Discovering the lunar landscape
Saturday was all about the Moon on our final Discovery Day of the academic year.
Our source material was the old and the new, a copy of Galileo’s Siderius Nuncius (published in 1610) and Luna Cognita, three volumes of probably the most comprehensive guidebook to the Moon ever, written by Robert A. Garfinkle and published in 2020.
Our understanding of the Moon has clearly advanced in the past 410 years. We had a lunar globe and various artefacts for our explorations, including an Ordnance Survey map of the Apollo 11 landing site - a must have for the more adventurous rambler!
We started with a look at the formation and geological history of the moon (the term geology has replaced selenography) and early observations of the Moon by Galileo and Thomas Harriott. We then headed outdoors to embark on an experiment to replicate the creation of lunar craters.
We now know that the moon is made not of cheese but of sand, flour and chocolate powder (!), so these were our ingredients to create our lunar surface. For additional authenticity, we had real meteorites, a NWA Stone Meteorite and one of the famous Campo del Cielo Iron Meteorites (this has a fascinating back story from 1576 - a topic for a future Discovery Day perhaps).
Our experiment involved launching our meteorites down a tube at varying angles and analysing the impact craters. This worked surprising well, creating in one case an excellent example of ejecta - lunar rays that we can see on the Moon today.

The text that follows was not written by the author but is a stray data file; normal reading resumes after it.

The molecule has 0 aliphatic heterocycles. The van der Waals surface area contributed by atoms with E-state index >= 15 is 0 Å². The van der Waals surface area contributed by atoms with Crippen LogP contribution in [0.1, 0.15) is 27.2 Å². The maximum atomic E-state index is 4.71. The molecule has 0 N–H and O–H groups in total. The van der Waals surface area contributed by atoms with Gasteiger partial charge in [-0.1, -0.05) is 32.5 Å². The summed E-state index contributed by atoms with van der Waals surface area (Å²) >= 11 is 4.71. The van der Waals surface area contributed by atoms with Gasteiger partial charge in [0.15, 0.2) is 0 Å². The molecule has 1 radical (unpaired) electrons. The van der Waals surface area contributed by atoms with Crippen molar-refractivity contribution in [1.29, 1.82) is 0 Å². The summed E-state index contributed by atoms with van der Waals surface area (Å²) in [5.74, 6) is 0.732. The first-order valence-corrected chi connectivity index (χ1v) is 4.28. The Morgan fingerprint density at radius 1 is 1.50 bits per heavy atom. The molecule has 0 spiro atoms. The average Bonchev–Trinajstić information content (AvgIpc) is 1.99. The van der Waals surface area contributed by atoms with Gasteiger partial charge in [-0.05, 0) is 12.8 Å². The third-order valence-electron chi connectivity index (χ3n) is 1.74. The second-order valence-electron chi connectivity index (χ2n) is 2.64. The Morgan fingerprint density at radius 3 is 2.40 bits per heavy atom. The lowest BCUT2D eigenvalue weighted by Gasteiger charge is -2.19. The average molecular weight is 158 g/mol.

Back indoors we used imagery to explore “seas", mountains and other geological features taken by the humanities teacher from his back garden and from NASA’s Lunar Reconnaissance Orbiter, which, it has to be admitted, were of slightly superior quality. We also had a small piece of the Moon itself to examine.
This led us to the topic of lunar exploration and returning outdoors we contemplated the distance to the Moon. On the scale of our 12 inch globe, space starts just several millimetres above the surface. The International Space Station and Hubble Space Station were all within two centimetres. On this (very rough) scale, the Moon was just over 12 metres away, and the sun almost 5 km away. This clearly illustrated the challenge of getting to the Moon.
But humans did make it to the Moon and we watched footage of the Apollo 11 landing and the naming of craters and celebration of some amazing astronomers and scientists. We focussed on Copernicus, in keeping with our historical theme of heliocentricity, Tycho Brahe, the man who lost his nose in a dual to ascertain his prowess in mathematics and Eugene Shoemaker, who remains the only human to have his ashes scattered on the Moon (in a crater that now bears his name, right at the south lunar pole).
From here our attention turned to other moons. A simulation of the Galilean moons orbiting Jupiter prompted discussion on the impact of heliocentricity theory on the early 17th century. We moved on to Saturn and watched NASA footage of Huygens landing on Titan in 2004. And finally, exomoons, the recently discovered Kepler 1625bi, a moon orbiting a planet orbiting distant star some 8000 light years away.
This was a great conclusion to our lunar morning, with fantastic contributions and engagement from our students and guests. We look forward to the next one.